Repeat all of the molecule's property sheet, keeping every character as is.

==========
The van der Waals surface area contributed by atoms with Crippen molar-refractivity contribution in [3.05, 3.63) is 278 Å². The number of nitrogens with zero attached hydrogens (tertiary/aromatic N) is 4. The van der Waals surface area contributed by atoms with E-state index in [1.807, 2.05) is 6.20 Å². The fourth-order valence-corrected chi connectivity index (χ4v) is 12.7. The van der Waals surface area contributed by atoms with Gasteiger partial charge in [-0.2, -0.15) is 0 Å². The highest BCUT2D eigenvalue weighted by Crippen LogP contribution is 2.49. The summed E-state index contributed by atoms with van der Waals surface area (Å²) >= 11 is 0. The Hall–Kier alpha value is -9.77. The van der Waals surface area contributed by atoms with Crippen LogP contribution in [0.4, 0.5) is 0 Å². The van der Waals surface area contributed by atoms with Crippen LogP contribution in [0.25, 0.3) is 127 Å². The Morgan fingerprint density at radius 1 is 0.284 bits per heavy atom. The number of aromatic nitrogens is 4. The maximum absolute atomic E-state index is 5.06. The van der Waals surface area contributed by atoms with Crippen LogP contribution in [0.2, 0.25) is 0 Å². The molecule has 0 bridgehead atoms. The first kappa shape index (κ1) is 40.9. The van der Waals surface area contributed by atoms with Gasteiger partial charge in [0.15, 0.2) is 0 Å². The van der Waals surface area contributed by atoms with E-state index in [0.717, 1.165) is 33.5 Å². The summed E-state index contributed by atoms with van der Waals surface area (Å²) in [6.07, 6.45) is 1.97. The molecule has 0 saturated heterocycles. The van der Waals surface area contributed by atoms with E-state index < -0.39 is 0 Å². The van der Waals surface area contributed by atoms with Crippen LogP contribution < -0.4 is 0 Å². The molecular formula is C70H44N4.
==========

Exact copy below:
The van der Waals surface area contributed by atoms with Crippen molar-refractivity contribution in [3.05, 3.63) is 278 Å². The number of nitrogens with zero attached hydrogens (tertiary/aromatic N) is 4. The van der Waals surface area contributed by atoms with E-state index in [1.807, 2.05) is 6.20 Å². The fourth-order valence-corrected chi connectivity index (χ4v) is 12.7. The van der Waals surface area contributed by atoms with Gasteiger partial charge in [-0.2, -0.15) is 0 Å². The highest BCUT2D eigenvalue weighted by Crippen LogP contribution is 2.49. The summed E-state index contributed by atoms with van der Waals surface area (Å²) >= 11 is 0. The Hall–Kier alpha value is -9.77. The van der Waals surface area contributed by atoms with Crippen LogP contribution in [0.4, 0.5) is 0 Å². The van der Waals surface area contributed by atoms with Crippen LogP contribution in [0.25, 0.3) is 127 Å². The Morgan fingerprint density at radius 1 is 0.284 bits per heavy atom. The number of aromatic nitrogens is 4. The maximum absolute atomic E-state index is 5.06. The van der Waals surface area contributed by atoms with Crippen LogP contribution in [0.2, 0.25) is 0 Å². The molecule has 0 bridgehead atoms. The first kappa shape index (κ1) is 40.9. The van der Waals surface area contributed by atoms with Gasteiger partial charge in [0.15, 0.2) is 0 Å². The van der Waals surface area contributed by atoms with E-state index in [0.717, 1.165) is 33.5 Å². The summed E-state index contributed by atoms with van der Waals surface area (Å²) in [6.07, 6.45) is 1.97. The molecule has 0 saturated heterocycles. The van der Waals surface area contributed by atoms with E-state index < -0.39 is 0 Å². The van der Waals surface area contributed by atoms with Crippen LogP contribution < -0.4 is 0 Å². The molecular formula is C70H44N4.